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Lab Members

Essayas Kaba Ayana, Postdoctoral Research Scientist,

Research Interests: Water resources data collection at varying scales is expensive. Collection of water resource data, especially in developing countries, is characterized by inadequate monitoring, gaps in observations, a decline in the number of stations, chronic under funding and differences in processing and quality control. Various remote sensing platforms are now available as robust tools for collecting data used in water resources monitoring. Essayas’ particular research interest is to develop models that intensively use remotely sensed data and quantify the uncertainties associated with the use of such data. See CV here.

Trishna Dutta, Postdoctoral Research Scientist,
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I received my PhD from George Mason University,VA and Smithsonian Conservation Biology Institute, Washington DC in 2012. For my doctoral research, I used genetic tools to understand the functionality of corridors for tigers, leopards, sloth bears and jungle cats in the highlands of Central India. I have also conducted research on snow leopard and Himalayan wolf ecology in the trans-Himalayas, shrews in CA valley and conservation planning in the Eastern US. I am interested in asking questions on viable conservation landscapes, animal ecology, and the human-wildlife interface. CV and webpage to be posted soon, my google scholar page is HERE

Victor Guitierrez-Velez, Postdoctoral Research Scientist, vhg2103@columbia.eduvictorphoto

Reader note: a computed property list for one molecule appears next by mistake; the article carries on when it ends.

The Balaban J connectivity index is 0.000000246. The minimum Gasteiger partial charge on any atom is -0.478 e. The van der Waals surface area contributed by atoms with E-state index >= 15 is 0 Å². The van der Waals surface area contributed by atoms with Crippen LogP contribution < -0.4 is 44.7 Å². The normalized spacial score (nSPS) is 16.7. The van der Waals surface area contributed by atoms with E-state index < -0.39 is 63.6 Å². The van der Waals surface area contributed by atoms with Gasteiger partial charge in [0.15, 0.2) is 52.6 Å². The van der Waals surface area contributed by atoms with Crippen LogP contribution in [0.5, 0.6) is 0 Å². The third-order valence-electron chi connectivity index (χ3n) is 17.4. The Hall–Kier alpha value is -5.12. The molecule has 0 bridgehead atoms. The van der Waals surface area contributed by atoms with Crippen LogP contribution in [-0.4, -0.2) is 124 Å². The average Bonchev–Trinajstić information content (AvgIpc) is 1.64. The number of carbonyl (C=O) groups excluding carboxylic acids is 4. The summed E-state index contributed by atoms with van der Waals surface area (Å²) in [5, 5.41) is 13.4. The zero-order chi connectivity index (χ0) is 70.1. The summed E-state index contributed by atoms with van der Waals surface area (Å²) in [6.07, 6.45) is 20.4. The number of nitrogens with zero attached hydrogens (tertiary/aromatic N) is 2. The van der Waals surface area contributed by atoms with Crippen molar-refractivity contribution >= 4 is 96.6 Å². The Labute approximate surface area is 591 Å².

Victor's current research evaluates the influence of climate variability and human transformation of the landscape on fire propagation and carbon fluxes in the Peruvian Amazon. Historically, fire has been used for land conversion and management throughout much of the Amazon. However, the escape of fires to areas where burning was not intended is a relatively recent phenomenon in the region with pervasive consequences for human health, agricultural production, and nature conservation. His work specifically addresses the extent to which changes in land covers interact with climate to facilitate or inhibit fire proliferation and carbon fluxes. See CV here.

Miriam Marlier, Postdoctoral Research Scientist,
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Miriam earned her Ph.D. at Columbia University in 2014; she was co-advised by Ruth DeFries and Kevin Griffin. Her thesis was titled "Contributions of Biomass Burning to Air Quality Degradation". More information on Miriam's current work will be posted shortly.

Pinki Mondal, Postdoctoral Research Scientist, pm2658@columbia.edupinkiphoto

Pinki's research interests revolve around examining the relationships between biophysical and socio-economic variables and how these variables contribute towards global environmental change. She is currently engaged in a project to better understand agricultural vulnerability to climate variability in India, where agriculture provides sustenance and livelihood for an estimated 70% of total population. With expected changes in future climate, significant fluctuations in crop yields are projected for near future, leading to serious concerns about food security of the growing Indian population. Pinki is specifically using multi-platform satellite data (TRMM, MODIS, Landsat, World View) along with district-level non-satellite data on irrigation, dominant crop type, crop yield to explore factors associated with changing crop intensity in the central Indian states of Madhya Pradesh and Maharashtra. See CV here. Link to E3B Postdoc page here.